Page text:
How to think about policy in a polycrisis

Welcome to the “polycrisis” – a world where, according to the historian Adam Tooze, “economic and non-economic shocks” are trapped “to the end”. We have an inflation shock that comes from the disruption caused by the pandemic, the policy response to that pandemic and the energy shock from the war. This war in turn is related to the breakdown of relations between the major countries. Slow growth, rising inequality and an over-reliance on credit have undermined political stability in many high-income democracies. The credit crunch led to a major financial crisis that saw interest rates hit a decade low and the world remains financially vulnerable. Adding to these stresses are the dangers of climate change.

It is very convenient to think of the world in intellectual silos, focusing on macroeconomics, money, politics, social change, policy, disease and the environment, and dismissing others. In a peaceful environment, it might even work well. It is also very difficult to think about the relationship between these aspects of experience. But sometimes, like now, it becomes unavoidable.

It is not only theoretically true that everything depends on everything else. This is a truth we can no longer ignore in practice. As my colleague Gillian Tett warns, silos are dangerous. We have to think systematically. Economists must recognize the relationship between economics and other forces. Navigating the current storm forces us to have a broader understanding.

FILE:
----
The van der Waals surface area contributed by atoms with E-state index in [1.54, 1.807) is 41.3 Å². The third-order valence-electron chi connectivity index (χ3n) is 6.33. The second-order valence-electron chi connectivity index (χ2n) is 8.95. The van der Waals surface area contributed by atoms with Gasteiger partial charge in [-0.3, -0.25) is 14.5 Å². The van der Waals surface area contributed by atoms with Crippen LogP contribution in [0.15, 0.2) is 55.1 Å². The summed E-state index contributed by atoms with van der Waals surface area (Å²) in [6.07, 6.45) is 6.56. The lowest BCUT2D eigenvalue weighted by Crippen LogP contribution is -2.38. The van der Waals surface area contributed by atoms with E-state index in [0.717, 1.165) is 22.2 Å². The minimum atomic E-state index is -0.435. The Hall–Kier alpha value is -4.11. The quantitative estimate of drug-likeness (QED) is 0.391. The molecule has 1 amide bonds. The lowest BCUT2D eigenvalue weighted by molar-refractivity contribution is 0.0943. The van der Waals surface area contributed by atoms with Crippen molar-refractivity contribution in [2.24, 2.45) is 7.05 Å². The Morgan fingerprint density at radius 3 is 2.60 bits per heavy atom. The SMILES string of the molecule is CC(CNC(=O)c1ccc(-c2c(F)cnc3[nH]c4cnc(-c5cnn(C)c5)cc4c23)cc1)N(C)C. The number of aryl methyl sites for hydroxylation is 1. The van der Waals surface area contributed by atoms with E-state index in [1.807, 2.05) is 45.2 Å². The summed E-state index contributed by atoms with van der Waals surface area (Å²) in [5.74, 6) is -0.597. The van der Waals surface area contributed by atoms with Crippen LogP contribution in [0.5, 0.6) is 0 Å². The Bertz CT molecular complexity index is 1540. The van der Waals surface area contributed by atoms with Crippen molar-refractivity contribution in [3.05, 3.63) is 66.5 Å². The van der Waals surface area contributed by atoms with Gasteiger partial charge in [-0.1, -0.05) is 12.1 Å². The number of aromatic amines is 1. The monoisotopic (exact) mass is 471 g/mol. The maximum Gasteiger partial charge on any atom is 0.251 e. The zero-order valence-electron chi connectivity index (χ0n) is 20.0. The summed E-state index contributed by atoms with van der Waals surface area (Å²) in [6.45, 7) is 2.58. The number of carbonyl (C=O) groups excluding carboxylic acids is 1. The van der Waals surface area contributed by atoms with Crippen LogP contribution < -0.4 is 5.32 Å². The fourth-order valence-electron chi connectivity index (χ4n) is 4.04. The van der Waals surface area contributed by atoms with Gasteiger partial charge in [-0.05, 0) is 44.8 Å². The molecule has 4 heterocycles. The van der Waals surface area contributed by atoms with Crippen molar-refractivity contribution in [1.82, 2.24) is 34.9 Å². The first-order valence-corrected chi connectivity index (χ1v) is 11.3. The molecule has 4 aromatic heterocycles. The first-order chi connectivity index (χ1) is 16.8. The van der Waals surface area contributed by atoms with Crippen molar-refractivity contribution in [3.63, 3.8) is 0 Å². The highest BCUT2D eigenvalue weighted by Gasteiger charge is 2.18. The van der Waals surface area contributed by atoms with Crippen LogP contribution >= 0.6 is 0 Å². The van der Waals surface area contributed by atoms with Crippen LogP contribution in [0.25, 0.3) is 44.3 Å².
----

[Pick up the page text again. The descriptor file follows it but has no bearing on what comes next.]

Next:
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This is not an objection to a detailed analysis of each element in the picture. Economists should continue to look carefully at what they know, because it is both difficult and important in itself. Thus, the data and analysis in the latest OECD Economic view still both valuable and enlightening. But, inevitably, they also lack essential features.

A line graph of the estimated share (%) of OECD GDP spent on energy end-uses shows The impact of this energy crisis is the biggest since the 1970s

So consider what the report says about the economy.

First, the energy crisis is very serious. The share of OECD members’ GDP in final energy use is close to 18 percent, more than double in 2020. In Europe, the increase must be much greater. . The highest rate was in the early 1980s, during the oil shock caused by Saddam Hussein’s invasion of Iran.

Second, inflationary pressures are both intense and diffuse. This in turn has implications for inflation in the early 1980s, which followed the high and volatile inflation of the 1970s. Today, the energy price shock caused by the war in Ukraine followed a negative shock for supply and a positive shock for demand caused by Covid. This combination of supply and demand shocks with significant reductions in real wages and loss of national income in energy-importing countries is causing central bankers to it will be very difficult.

Bar graph of Share (%) of goods in inflation basket with price increase above 6% showing that inflation is increasing in the economy.